How Praise and Labels Can Hurt Your Anxious Child

good jobPraising your anxious child or labeling him as “my smart son” may be part of your daily routine, and with good reason. But how you dole out your praise can end up harming your child more than helping him or her. Even more harm can come from affixing labels to your child, even if those labels are seemingly positive ones, such as “smart girl” or “genius.”

The ‘Curse’ of Being a Genius

A real-life case in point, actually two of them, come from a mother and father who were both labeled as geniuses in early childhood. The mom scored more than 160 on an IQ test she was given in first grade while the dad was also pegged as a genius early on. Rather than propelling them to instant and guaranteed success, the mom writes in a “Dear Prudence” letter that both of them did pretty poorly in school and grew up to have fairly unsuccessful careers. Mom writes that her early childhood genius label brought on additional woes:

“This led to years of heightened expectations, profound failures, disappointed teachers and family, and ostracism (I was skipped two grades and did not fit in socially.) I eventually dropped out of high school during my freshman year,” she’s quoted by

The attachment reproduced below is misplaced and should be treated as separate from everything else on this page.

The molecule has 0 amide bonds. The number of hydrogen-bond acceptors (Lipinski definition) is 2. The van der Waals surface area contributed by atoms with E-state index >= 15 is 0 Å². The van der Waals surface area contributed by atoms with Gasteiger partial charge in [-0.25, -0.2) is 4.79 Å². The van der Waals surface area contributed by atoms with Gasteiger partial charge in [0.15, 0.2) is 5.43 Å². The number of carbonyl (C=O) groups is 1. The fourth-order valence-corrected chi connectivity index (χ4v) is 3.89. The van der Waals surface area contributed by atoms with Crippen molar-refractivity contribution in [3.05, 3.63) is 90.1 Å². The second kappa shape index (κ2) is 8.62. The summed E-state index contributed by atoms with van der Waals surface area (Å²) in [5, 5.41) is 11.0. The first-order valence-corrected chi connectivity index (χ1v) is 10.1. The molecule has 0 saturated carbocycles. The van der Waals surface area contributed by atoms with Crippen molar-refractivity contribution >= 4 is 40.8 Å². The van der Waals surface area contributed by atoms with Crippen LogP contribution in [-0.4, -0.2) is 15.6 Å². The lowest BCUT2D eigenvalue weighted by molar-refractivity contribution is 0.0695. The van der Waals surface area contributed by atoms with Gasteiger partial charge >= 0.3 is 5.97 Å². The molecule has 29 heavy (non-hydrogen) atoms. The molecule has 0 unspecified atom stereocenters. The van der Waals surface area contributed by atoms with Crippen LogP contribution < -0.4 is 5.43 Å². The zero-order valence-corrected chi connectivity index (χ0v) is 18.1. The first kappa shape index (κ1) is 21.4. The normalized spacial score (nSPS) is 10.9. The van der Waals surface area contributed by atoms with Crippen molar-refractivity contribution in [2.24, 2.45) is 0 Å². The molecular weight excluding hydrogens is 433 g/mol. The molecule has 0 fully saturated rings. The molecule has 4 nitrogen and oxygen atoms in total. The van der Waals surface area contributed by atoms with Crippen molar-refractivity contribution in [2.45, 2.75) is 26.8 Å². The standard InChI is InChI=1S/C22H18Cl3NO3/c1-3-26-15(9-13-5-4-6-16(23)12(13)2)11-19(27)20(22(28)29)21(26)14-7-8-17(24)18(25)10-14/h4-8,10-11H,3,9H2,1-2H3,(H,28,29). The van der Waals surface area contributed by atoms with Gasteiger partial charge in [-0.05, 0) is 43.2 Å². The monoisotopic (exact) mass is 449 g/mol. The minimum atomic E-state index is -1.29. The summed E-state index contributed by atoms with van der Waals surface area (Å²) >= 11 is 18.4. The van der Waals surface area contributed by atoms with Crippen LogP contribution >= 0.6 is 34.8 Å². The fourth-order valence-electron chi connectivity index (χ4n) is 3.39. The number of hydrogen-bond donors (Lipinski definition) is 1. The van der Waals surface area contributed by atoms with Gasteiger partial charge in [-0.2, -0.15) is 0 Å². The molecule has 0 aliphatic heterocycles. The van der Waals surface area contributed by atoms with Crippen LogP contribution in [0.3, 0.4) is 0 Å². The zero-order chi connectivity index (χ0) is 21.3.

The Curse of Any Label

The same phenomenon can hold true for any label smacked on a child’s back. The general theory is that those who are labeled as a “problem child” will, indeed, be problematic and they often are.

“Negative labels can become a self-fulfilling prophecy,” Parenting magazine notes. And sometimes parents may not even realize they’re doing it. The obvious assaults can come from parents who blurt out to their children that “You’re always so mean,” or “Don’t be a cry baby.” But children may also overhear conversations during which one parent tells another adult something like, “Mary is my bold one; Belinda is my anxious one.”

Guess what? Belinda may start to think it’s her role to act afraid, upset or otherwise display anxiety because she heard her parent say that’s who she is. Instead of labeling a child in a way that sticks them with a potentially detrimental characteristic that may end up defining his or her entire life, addressing the child’s behavior is a more effective way to go.

Instead of “You’re always so mean,” parents can try, “Pulling the doll away from Belinda made her feel very sad. How can we work on not making people feel sad in the future?”

The Great Praise Experiment

While at Columbia University, psychologist Carol Dweck and her team of researchers dove into the praise phenomenon with a series of experiments conducted with 400 fifth-grade students. Researchers called individual students out from their New York classroom, gave each a nonverbal IQ test at which they were expected to excel for their age, and then offered two different types of praise.